Feature Article by Dave Coward
Intro from Geoff
It’s certainly nice to see something a little bit different when it comes to all things Spitfire and this conversion of the old-tool Hasegawa kit mated to the Paragon resin conversion parts makes for a new and interesting project not often seen in 1:32 scale.
K5054 when painted looked very shiny and new (as Dave has depicted here) although some of you could go for the aircraft in its unpainted wood-panel look and this isn’t as daunting as it may appear, especially with the availability of the woodgrain decals available from Uschi and others – tempting, isn’t it?
Nice work Dave and here are a couple of pics of Dave’s completed Supermarine Spitfire Prototype K5054…
Background – the Plan
I used the Paragon 1:48th conversion a couple of years ago on a Tamiya Mk.1 and it produced a really nice kit but I’ve always wanted to do this aircraft in 1:32nd as it would go very nicely with the new Revell Mk.II and Tamiya`s excellent Mk.IX/VIII/XVIe series. The conversion was designed to be used with Hasegawa`s old Mk.Vb kit but my original plan was to use new Revell kit but I had a serious rethink of this plan after building it and seeing the extensive recessed surface detail – the Prototype K5054 had all its panel lines puttied in so this would require a lot or work to remedy. With this in mind I had a look at the original Hasegawa kit and although not as detailed and refined as the Revell kit it had the major advantage of having raised panel lines (makes a change to consider raised panel lines as being advantageous – I normally avoid them like the plague!!) as these could easily be sanded away to get a smooth surface. A bit of trawling of a well-known online auction site furnished me with a Hasegawa Spit for a very reasonable price – their prices had plummeted with the new Revell release – so we know had the basics for the build.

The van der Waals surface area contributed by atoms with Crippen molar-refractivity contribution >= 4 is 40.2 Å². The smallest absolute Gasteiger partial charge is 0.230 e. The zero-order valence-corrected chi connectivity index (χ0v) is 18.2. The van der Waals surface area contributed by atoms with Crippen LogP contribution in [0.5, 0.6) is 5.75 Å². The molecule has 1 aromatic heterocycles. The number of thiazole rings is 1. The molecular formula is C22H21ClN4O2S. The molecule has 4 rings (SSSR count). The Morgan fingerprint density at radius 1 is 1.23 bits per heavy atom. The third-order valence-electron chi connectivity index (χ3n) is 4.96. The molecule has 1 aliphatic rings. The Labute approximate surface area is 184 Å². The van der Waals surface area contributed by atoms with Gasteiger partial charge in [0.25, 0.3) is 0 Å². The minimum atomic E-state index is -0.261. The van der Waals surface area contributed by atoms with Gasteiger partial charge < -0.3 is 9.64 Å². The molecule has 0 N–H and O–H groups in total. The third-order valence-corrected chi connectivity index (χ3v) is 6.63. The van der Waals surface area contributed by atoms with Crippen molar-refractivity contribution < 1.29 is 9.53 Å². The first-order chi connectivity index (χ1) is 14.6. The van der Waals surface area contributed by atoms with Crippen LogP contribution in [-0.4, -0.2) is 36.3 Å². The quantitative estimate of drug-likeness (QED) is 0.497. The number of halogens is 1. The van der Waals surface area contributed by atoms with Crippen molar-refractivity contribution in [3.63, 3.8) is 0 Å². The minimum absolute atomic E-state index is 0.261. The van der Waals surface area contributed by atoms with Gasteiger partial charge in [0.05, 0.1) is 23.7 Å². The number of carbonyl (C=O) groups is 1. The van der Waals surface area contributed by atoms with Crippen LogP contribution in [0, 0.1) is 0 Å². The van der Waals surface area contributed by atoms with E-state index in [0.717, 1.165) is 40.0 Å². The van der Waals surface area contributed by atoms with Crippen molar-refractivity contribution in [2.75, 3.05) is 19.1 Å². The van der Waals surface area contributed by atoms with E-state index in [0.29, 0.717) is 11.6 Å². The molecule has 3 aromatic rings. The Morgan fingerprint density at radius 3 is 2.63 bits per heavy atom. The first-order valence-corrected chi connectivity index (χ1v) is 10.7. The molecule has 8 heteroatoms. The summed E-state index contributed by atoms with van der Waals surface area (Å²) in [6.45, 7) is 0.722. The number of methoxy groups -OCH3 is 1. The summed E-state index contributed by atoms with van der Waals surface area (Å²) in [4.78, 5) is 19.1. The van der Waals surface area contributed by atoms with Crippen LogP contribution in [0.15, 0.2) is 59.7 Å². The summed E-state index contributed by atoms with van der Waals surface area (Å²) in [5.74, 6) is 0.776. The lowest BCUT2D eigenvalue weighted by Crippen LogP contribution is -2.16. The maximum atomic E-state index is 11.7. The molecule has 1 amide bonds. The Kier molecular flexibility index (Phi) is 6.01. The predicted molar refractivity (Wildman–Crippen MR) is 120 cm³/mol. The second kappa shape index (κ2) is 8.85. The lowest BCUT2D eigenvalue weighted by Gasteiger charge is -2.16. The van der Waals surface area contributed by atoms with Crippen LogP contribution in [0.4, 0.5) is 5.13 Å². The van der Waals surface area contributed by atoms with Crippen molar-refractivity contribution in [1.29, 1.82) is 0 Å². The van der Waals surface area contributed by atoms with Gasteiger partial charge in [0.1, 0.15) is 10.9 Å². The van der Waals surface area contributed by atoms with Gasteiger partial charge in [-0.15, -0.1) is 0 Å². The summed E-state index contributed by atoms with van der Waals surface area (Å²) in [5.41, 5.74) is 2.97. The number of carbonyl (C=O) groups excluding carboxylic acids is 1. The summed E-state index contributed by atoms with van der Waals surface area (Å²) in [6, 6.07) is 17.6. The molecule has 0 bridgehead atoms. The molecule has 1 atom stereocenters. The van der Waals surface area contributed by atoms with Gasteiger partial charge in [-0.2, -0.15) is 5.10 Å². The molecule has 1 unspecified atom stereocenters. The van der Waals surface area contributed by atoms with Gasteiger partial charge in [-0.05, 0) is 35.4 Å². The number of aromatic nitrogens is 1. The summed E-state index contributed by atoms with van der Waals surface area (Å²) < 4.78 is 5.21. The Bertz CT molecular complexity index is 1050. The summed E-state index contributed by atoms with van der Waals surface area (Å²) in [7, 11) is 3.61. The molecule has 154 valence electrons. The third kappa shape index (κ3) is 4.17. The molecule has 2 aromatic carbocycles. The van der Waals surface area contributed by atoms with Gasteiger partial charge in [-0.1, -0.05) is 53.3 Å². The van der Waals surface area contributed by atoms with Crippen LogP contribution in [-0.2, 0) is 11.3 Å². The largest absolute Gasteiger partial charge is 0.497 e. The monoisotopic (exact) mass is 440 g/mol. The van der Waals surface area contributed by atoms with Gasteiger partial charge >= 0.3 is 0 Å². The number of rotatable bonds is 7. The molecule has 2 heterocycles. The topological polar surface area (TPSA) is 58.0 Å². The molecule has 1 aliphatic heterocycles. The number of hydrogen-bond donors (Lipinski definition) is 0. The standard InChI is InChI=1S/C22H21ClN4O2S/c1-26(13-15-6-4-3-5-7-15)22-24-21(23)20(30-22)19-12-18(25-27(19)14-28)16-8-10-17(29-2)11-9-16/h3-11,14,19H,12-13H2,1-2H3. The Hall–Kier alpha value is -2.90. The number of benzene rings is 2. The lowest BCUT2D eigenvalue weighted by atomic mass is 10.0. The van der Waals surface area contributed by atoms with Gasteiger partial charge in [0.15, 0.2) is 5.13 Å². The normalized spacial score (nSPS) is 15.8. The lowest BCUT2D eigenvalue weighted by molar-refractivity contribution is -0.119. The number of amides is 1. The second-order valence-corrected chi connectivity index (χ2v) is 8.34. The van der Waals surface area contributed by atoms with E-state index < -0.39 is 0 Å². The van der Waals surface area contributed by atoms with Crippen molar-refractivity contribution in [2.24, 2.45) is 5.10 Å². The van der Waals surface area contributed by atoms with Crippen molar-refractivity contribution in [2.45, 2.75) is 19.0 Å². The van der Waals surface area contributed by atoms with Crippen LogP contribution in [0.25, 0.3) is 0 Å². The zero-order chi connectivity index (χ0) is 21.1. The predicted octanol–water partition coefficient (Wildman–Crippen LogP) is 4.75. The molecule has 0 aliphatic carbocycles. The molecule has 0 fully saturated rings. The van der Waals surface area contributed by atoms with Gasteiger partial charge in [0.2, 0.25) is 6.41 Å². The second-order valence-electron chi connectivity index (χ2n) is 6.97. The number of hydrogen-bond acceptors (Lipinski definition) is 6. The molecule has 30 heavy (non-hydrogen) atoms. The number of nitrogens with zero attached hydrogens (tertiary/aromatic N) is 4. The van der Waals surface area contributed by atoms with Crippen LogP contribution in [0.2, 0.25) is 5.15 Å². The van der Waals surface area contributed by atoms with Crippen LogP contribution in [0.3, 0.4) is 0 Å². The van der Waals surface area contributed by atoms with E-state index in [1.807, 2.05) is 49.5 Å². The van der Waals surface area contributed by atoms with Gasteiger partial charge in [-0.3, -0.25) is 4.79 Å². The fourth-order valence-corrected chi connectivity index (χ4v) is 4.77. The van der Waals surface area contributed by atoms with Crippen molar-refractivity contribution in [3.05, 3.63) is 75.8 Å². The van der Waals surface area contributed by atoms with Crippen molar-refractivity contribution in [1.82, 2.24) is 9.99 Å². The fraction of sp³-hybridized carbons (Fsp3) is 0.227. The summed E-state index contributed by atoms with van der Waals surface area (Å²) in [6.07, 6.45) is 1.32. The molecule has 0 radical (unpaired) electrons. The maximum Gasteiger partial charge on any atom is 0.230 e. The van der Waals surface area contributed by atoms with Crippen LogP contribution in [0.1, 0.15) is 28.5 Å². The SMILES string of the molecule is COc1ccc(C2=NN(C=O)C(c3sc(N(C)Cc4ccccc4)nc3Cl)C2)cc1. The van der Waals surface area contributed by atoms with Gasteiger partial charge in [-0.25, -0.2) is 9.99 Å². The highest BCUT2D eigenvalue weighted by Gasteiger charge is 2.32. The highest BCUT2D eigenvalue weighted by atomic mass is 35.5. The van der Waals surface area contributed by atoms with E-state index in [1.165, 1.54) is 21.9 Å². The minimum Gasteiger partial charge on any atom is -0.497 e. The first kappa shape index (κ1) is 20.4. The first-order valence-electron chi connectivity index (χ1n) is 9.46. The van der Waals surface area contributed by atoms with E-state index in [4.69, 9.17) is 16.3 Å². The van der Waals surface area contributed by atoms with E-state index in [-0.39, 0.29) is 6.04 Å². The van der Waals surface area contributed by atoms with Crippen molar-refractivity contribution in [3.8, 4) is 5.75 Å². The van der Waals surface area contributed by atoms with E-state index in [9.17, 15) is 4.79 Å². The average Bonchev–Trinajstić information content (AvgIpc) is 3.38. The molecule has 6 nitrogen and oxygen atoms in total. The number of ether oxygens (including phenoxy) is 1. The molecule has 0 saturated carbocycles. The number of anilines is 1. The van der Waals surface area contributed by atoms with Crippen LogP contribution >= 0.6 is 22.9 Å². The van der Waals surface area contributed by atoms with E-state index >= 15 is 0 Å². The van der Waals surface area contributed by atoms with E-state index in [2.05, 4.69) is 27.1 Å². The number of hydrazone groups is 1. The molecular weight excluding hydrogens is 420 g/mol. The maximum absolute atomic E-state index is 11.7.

Note: the Paragon conversion is quite rare these days but they occasionally appear on line or under the table at a model show or you may even have one sitting in a box somewhere. Hopefully this review will get you to acquire this conversion for your own build or failing that give you inspiration to try scratch building the aircraft itself as it is such an important aircraft not only in British aviation buy in the Modern History of Great Britain.
- Spitfire – The History by Eric B Morgan and Edward Shankley
- Spitfire – Icon of a Nation by Ivan Randall
- Spitfire by Bill Sweetman
- Seatbelts from the spares box (they were the unused ones from a Tamiya kit)
- Decals from Ventura